Deborah Feldman Nibbles Away at the Hasidic Fringe; Suggests We Can Get Rid of our Pekklech
For the first time since launching her book promotion tour for Unorthodox: The Scandalous Rejection of My Hasidic Roots, Ms. Feldman yesterday confronted the haredi fringe head-on in a reading and Q&A session at the Thursday Night Chulent weekly conference on the outskirts of Borough Park.
Uncharacteristically of Chulent, the reading started smack-dab on time at 9:00 p.m., which is early in the night as far as Chulent events normally go. More importantly, the order and decorum was unparalleled with rows of seats neatly laid out for the audience which was listening attentively to her microphone-amplified reading and speech. There was even a small table on the platform decked out and furnished with drinks, where the host, the eminent Isaac Schoenfeld, and his guest could commune, Radio- and TV- interview style.
Ms. Feldman had been skeptical about agreeing to do this event, wary of a hostile audience. In a way she “packed the court”, bringing along an entourage of associates, supporters and friends to ensure that her voice will not be drowned out by her anticipated heckling from detractors.
But most of the regular Chulent attendees were present as well and they seemed genuinely impressed by her highly eloquent and intelligent responses to what appeared to be a hostile host, more so than a hostile audience. A one point an elderly gentleman arose and kindly requested that the host quit arguing with his guest and let her express her views and answer the audience’s questions, to which they responded with a resounding applause.
Some of the clarifications she made during the Q&A session seemed peculiar to the Hasidic audience. To an audience member’s question whether she is advocating un-orthodoxy, as her book title would seem to imply, she aptly elucidated that the substantive “Unorthodox” refers to herself, having taken an offbeat, non-orthodox path in life by rejecting her rigorous, hidebound social structure and traditions. It isn’t her imperfect Jewish legal observance that makes her Unorthodox; it’s her overall trajectory in life. “I grew up Hasidic, NOT Orthodox . I want to make it comfortable and inviting for everyone, even those who don’t fit in”, she quipped.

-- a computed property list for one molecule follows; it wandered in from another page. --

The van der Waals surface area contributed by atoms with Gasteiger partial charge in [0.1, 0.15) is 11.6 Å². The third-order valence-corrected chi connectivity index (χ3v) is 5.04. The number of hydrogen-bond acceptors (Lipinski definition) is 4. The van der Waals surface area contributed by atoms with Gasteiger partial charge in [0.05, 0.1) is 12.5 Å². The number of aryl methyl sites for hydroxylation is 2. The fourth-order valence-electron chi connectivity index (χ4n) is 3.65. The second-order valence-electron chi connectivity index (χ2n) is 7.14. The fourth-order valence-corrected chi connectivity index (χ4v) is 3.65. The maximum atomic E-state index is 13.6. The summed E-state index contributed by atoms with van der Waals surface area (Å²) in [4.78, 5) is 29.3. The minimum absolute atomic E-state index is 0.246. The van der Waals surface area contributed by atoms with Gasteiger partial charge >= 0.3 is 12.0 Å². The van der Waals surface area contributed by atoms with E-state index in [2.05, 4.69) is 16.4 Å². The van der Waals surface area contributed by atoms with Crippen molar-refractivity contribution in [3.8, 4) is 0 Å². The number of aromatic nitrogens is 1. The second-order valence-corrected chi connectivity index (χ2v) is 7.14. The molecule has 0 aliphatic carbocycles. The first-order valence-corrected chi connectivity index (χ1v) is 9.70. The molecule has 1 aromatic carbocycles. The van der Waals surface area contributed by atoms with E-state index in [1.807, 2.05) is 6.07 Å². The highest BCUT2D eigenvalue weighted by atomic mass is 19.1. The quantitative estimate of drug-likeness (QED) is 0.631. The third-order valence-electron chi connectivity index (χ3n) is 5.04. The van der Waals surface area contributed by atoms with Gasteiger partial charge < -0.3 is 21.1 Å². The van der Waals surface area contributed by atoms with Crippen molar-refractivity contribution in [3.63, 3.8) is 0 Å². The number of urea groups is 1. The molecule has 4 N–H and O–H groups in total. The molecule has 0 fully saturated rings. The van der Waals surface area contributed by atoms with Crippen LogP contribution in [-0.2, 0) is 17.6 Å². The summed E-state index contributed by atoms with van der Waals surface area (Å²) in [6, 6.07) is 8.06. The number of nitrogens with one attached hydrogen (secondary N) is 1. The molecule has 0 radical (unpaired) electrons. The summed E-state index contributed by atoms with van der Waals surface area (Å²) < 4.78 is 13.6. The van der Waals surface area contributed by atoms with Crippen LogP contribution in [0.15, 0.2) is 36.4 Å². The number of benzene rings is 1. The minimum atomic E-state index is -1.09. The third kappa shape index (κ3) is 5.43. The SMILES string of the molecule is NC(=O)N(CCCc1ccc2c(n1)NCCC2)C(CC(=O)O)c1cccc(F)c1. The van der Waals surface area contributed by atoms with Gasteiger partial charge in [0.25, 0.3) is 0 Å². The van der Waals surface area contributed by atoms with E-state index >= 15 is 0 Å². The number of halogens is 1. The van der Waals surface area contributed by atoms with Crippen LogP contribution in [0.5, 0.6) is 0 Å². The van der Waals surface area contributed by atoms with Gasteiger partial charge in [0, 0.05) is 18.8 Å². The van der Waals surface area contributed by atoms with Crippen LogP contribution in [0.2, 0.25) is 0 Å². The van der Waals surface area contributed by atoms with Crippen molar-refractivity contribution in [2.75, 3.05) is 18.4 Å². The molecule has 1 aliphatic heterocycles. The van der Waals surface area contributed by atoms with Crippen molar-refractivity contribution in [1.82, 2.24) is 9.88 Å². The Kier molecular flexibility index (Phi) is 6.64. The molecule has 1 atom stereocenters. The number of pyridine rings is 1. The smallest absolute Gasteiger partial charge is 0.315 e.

Another thing the host and some audience members couldn’t wrap their head around was how her husband and community’s betrayal of her through incessant gossip about issues in her private marital life, enabled her to write the book guilt free. “It isn’t tit for tat, it’s the flip side of the coin; if they don’t care about my privacy, then they are sending the signal that their privacy doesn’t matter either” and so she needn’t harbor any qualms about defaming her family and community.
When someone asked about the alleged falsehoods and how those could detract from the her overall credibility, she referred him to the various reporters who have looked into the allegations and have aptly noted that those calumniators are creating a smoke screen. As Jesse Korbluth from The Huffington Post notes, “they didn’t take me up on my main accusation: sexism.”
Other prominent online Deborah Feldman defenders are FrumSatire on such blogs entries as http://www.frumsatire.net/2012/02/21/why-i-believe-deborah-feldman/ and myself on HasidicNews.com in such articles as http://hasidicnews.com/hn/?p=45, which is a rebuttal of the Winston Penisgate “investigation”.
What was arguably the most poignant remark in the session came in response to an audience member’s invocation of the folk saying that “everyone has their pekkel (=package/burden)” and it must be carried and endured forever. Why, she asked, didn’t Deborah simply accept that she was different; that her hailing from a broken family and its concomitant disgrace is something that she just must be accept as her destiny. To which Ms. Feldman retorted shrewdly in the humanistic spirit: what if instead of accepting the pekklech we can get rid of the pekklech? What if we can change that?…the Holocaust happened over 60 years ago.
In response to the oft-repeated accusation that she paints the entire Jewish religious community with one paint brush in one broad stroke, she impressed upon the audience that “the Jewish communiy is as foreign to me as the gentile community, because when I was growing up Satmar, even if you were Modern Orthodox, you were as good as a goy (gentile) if not worse”.
Watch the footage of yesterday’s Deborah Feldman Chulent appearance below.